I ducked behind the father. The two vampires were framed in the mouth of the alley. The woman’s delicate step indicated superlative breeding somewhere in her history. “Father Stewart.” Her voice was the same music I remembered from the boat. It was like the voice of a heroine from a gothic novel, sweet and reassuring. I felt sad that such a beautiful creature would drain one of us as dry as autumn leaves.

“Dalia.” The father nodded graciously in her direction. “The company you’re keeping has lowered.”

The thick man scowled. “Yeah. Well, you Scottish jerk!”

“Pretty good retort. Marion, is it?” Father Stewart leaned toward me. “This is the part where he asks if I’m making sport of him.”

“Are you making fun of me?” the vampire asked.

“Close enough,” I remarked to the father.

“Nobody does that! Christ, I get sick of you witty victims! Laugh in the face of death sorts! You make me want to puke!” His giant fist slammed into a building wall, pulverizing bricks and sending dust and debris falling to the ground. Dalia’s cream features blushed, and he suddenly turned sheepish. “Sorry, Dal,” he said. “look what say we take care of these guys, go back home, and I’ll make it up to you?”

The woman’s crimson face turned into a sneer. I noticed the street merchant look around the corner, purse his lips, and look away. Whatever happened in the alley certainly wasn’t his business. Dalia scolded her cohort. “Why Shalimar ever wasted heavy breath on your neck, I’ll never know. Every time we go into public, you embarrass me!”

“Hey, I find ‘em, don’t I?”

“What I did in life to deserve this—!”

“I’m the best tracker, right?”

Dalia stamped her foot. “Let’s just get this done, then leave.” She kept her voice even. “We can discuss this later.” Her eyes rolled back. She lifted up the translucent veil she wore and walked forward. “Marion, the woman is mine.”

The mist curled in more thickly. The undead apparently came with their own theatrical effects. She came closer. I was vaguely aware of the other vampire moving to our right. I was also dimly aware, in the back of my mind, of hearing Father Stewart telling me not to look into Dalia’s eyes. I wasn’t paying any attention to that. I was drowning in a sea of agate blue, smooth calm, and all I wanted was the caress of a woman who promised me a wonderful life of beauty, love, and peace. I wanted to be like her—so dainty, so accepted, so—.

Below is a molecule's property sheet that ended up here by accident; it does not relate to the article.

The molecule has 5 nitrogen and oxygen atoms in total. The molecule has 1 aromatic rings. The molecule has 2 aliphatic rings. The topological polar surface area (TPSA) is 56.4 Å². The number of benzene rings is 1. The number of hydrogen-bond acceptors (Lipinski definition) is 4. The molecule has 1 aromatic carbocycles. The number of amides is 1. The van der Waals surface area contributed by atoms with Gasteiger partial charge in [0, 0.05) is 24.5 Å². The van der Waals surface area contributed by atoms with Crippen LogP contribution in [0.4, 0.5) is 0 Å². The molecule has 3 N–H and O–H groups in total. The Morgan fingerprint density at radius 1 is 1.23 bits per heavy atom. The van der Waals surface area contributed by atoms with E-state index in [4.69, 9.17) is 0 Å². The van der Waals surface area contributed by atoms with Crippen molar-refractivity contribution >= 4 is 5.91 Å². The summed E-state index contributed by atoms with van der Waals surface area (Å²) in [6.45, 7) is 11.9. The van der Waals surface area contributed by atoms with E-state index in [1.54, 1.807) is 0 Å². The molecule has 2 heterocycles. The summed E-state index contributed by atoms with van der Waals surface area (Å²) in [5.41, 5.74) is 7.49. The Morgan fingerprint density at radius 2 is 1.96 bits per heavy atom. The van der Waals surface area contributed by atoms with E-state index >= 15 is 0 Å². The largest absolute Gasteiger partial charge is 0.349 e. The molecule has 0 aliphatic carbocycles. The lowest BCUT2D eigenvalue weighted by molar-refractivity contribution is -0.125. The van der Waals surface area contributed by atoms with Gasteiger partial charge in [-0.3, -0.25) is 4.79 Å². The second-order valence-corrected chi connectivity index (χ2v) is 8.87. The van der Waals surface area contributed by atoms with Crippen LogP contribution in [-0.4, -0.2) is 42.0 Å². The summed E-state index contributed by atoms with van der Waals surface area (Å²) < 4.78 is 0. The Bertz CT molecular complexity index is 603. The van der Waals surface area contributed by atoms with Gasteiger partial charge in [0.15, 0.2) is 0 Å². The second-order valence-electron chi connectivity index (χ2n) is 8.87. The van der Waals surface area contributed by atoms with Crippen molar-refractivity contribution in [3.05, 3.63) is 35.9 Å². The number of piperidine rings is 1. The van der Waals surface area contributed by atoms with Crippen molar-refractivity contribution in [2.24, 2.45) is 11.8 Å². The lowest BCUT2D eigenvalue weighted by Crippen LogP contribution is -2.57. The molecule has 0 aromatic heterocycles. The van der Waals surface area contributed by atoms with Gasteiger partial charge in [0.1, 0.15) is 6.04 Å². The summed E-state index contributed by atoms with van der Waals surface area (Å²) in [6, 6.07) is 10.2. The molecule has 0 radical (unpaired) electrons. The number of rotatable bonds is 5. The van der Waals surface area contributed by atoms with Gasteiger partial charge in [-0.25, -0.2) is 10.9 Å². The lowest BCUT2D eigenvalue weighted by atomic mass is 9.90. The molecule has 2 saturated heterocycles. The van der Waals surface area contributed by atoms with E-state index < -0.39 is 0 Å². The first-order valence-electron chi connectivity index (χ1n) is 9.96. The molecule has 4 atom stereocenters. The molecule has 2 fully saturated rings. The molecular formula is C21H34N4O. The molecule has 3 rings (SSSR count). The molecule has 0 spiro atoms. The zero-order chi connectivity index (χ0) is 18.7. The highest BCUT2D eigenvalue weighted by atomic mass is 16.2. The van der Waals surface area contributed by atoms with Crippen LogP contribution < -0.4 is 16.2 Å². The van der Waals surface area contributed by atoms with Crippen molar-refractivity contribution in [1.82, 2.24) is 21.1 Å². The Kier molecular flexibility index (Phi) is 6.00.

So what? The flood in my mind stopped. Dalia stood two feet in front of us. Her lips were pulled back to reveal elongated canines, although they were perhaps the whitest canines I had ever seen. Father Stewart wielded a large crucifix in front of us like a shining knight’s shield. I shook my head, feeling it full of cotton wool. Dalia issued a very unladylike hiss.

The father was still all business, yet he seemed pleased. “I could destroy you, but I want you to tell your mistress how you were beaten. Tell her she may have Marie, but the battle is far from over. God never sanctions evil, even, in spite of what some people think, in this city. Shalimar’s eternal days are numbered.”

“She will feast on your heart!” Dalia yelled, shielding her eyes from the cross. Marion cursed in pain.

“And Lord willing, she’ll choke on a cliché like that. Or have heartburn. Or something. Now,” he said, brandishing the cross anew, “get you gone!”

“I’ll get your for this, priest,” Marion said, backing up. Dalia too stepped back, regaining her composure and replacing her veil.

“Be silent, Marion!” she scolded. “There will be a time and a place, but it is not now.”

The mist faded and I think I faded with it, for they disappeared as my mind and the mist cleared. “They could have killed us!” I stammered. The back of my neck was cold with sweat.

“Oh ye of little faith,” said Father Stewart. “I’ve always wanted to say that to someone.” He stepped closer to my side and gave me his arm for support. “I’m truly sorry this happened, Polly. At least we had a fighting chance. That Marion, he’s a stupid one.”

“Abigail! My God, is she safe?”

“I should think so, for the moment. I expect this little incident should stir things up a bit. Now that we’ve riled them, you should probably try to send your niece back to Vermont.” He paused for a moment. “My only regret is poor Marie. She could have helped us. She knows Shalimar inside out.”

“Then don’t have any regrets. I saw Marie LaVeau at the debate.”

“You’re sure?”

“Very sure.”

“Heaven be praised!” He let go of me and I steadied myself. “Well, since she’s out, things should become much easier for us. It always helps to have some magic on your side.”

“Aren’t people in your occupation usually against that sort of thing?” I steadied myself against one of the walls for a second. The whole fright had left me rather dizzy.

“I imagine you might realize now that I’m far from ordinary in my profession. I’m an exorcist.” He headed for the alley’s mouth. “Coming?”

I opened my mouth to say yes, but found myself falling forward instead. Before I passed out, I thought perhaps this adventure might be a bit much for Aunt Polly after all.